Sydney doesn’t abound in Eastern European food like it does in Italian or Thai. But if you look hard enough, classic Polish and Lithuanian retstaurants thrive in cosy, unpretentious settings. These restaurants have been discovered as part of Broadsheet’s Local Knowledge series.
The Polish Club in Ashfield offers a truly traditional Polish experience. Its founder Michael Malinowski arrived in Australia in 1949 and opened the club shortly after. He was determined to redress the city’s lack of meeting places for Polish migrants.
The club has since expanded to include a cafe, deli, function room and butcher. The latter is stocked full of imported and locally made meats and goods. The restaurant, Sto Lat, specialises in golonka – an enormous pork knuckle served with sauerkraut and mashed potato.
Copernicus in Liverpool just might make the best Polish-style doughnuts in Sydney. They’re called pączki, fried dough dusted in icing sugar and stuffed with different jams. Owner Marek Strzemkowski came to Sydney 25 years ago, and opened his first deli six years later. His wife Maria is in charge of the wide variety of traditional cakes on offer, from cheesecakes to gingerbread. It also serves Polish breakfasts of homemade sourdough rye with a selection of cold cuts and cheese.
Glebe’s Na Zdrowie is the cosy Polish tavern that Sydney never knew it needed. It opened in 2007, after its two Polish owners got some help from their mums to devise the menu. Specialties include barszcz (a beetroot-based soup served with dumplings) as well as hearty meat dishes such as pierogi (traditional dumplings stuffed with cheeses, mushrooms or meats). There is a three-page list of vodkas, and the restaurant is decked out with wooden columns and Polish art.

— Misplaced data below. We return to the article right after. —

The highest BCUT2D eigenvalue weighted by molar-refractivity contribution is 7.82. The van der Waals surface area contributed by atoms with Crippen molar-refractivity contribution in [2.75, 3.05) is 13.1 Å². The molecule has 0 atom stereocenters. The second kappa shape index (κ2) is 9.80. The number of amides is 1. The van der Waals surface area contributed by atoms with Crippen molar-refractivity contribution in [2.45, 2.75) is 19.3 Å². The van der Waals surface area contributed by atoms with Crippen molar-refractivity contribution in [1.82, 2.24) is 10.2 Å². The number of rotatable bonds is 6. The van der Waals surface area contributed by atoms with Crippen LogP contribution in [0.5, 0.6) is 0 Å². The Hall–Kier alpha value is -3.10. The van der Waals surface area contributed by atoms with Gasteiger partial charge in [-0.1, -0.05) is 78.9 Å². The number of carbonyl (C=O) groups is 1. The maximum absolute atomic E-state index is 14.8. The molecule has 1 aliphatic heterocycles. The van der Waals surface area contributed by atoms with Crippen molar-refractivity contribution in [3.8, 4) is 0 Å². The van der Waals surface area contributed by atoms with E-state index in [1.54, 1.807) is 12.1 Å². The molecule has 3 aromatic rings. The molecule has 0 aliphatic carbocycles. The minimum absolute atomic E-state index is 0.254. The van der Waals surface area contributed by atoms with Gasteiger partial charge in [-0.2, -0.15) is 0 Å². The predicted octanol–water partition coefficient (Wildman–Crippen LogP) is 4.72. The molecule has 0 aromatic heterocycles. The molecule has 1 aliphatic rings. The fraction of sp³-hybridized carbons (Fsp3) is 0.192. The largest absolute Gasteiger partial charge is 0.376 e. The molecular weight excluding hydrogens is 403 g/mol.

Lithuanian food may not be well known in Sydney, but one place in Bankstown serves up the nation’s specialties every Sunday. The club was founded 57 years ago by migrants who fled the Soviet Union. Chef Svetlana Korsakas grew up in Siberia before moving to Lithuania. You can therefore expect dishes that will warm you right up. She cooks lunch every Sunday until the food is sold out, including cepelinai – potato stuffed with minced meat and covered in sour cream and bacon. The club also stocks a range of traditional spirits and beers.
For Hungarian stews, schnitzels and sour-cherry soup, Cafe Gundel is it. “We start with deep fried bread, after [that] you order soup; seafood soup or matzo-ball soup. Then there's main courses and dessert,” says the owner, Ferenc Bodó.
“In middle Europe we pick up lots of other countries’ tastes – Turkish, German, Yugoslavian. There’s lots of things within Hungarian food,” he says.